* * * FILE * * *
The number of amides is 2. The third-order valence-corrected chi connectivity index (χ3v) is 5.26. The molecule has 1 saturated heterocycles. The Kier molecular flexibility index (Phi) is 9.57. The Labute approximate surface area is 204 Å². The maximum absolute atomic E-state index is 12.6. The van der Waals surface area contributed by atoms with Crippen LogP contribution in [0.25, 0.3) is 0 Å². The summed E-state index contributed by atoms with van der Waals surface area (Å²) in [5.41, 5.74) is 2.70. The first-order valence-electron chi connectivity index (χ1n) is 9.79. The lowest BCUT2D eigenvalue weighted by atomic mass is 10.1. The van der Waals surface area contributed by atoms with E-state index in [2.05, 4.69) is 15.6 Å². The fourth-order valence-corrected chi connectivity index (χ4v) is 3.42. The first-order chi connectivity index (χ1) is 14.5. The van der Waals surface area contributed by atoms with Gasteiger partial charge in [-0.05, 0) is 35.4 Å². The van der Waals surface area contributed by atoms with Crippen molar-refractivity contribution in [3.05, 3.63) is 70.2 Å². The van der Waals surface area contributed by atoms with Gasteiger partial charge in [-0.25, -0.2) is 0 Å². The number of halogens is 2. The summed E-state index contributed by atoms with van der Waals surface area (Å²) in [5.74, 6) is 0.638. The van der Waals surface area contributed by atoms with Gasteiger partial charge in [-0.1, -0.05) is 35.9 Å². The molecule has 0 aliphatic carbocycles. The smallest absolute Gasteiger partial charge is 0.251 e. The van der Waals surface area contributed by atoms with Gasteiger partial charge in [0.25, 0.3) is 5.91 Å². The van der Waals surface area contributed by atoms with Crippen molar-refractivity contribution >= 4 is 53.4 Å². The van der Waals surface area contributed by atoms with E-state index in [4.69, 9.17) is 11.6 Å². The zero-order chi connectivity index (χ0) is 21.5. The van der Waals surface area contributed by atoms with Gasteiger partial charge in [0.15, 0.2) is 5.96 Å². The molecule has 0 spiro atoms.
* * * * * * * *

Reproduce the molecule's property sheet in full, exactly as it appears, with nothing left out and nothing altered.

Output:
The number of amides is 2. The third-order valence-corrected chi connectivity index (χ3v) is 5.26. The molecule has 1 saturated heterocycles. The Kier molecular flexibility index (Phi) is 9.57. The Labute approximate surface area is 204 Å². The maximum absolute atomic E-state index is 12.6. The van der Waals surface area contributed by atoms with Crippen LogP contribution in [0.25, 0.3) is 0 Å². The summed E-state index contributed by atoms with van der Waals surface area (Å²) in [5.41, 5.74) is 2.70. The first-order valence-electron chi connectivity index (χ1n) is 9.79. The lowest BCUT2D eigenvalue weighted by atomic mass is 10.1. The van der Waals surface area contributed by atoms with E-state index in [2.05, 4.69) is 15.6 Å². The fourth-order valence-corrected chi connectivity index (χ4v) is 3.42. The first-order chi connectivity index (χ1) is 14.5. The van der Waals surface area contributed by atoms with Gasteiger partial charge in [-0.05, 0) is 35.4 Å². The van der Waals surface area contributed by atoms with Crippen molar-refractivity contribution in [3.05, 3.63) is 70.2 Å². The van der Waals surface area contributed by atoms with Gasteiger partial charge in [-0.25, -0.2) is 0 Å². The number of halogens is 2. The summed E-state index contributed by atoms with van der Waals surface area (Å²) in [5.74, 6) is 0.638. The van der Waals surface area contributed by atoms with Gasteiger partial charge in [-0.1, -0.05) is 35.9 Å². The molecule has 0 aliphatic carbocycles. The smallest absolute Gasteiger partial charge is 0.251 e. The van der Waals surface area contributed by atoms with Gasteiger partial charge in [0.25, 0.3) is 5.91 Å². The van der Waals surface area contributed by atoms with Crippen molar-refractivity contribution >= 4 is 53.4 Å². The van der Waals surface area contributed by atoms with E-state index in [4.69, 9.17) is 11.6 Å². The zero-order chi connectivity index (χ0) is 21.5. The van der Waals surface area contributed by atoms with Gasteiger partial charge in [0.15, 0.2) is 5.96 Å². The molecule has 0 spiro atoms.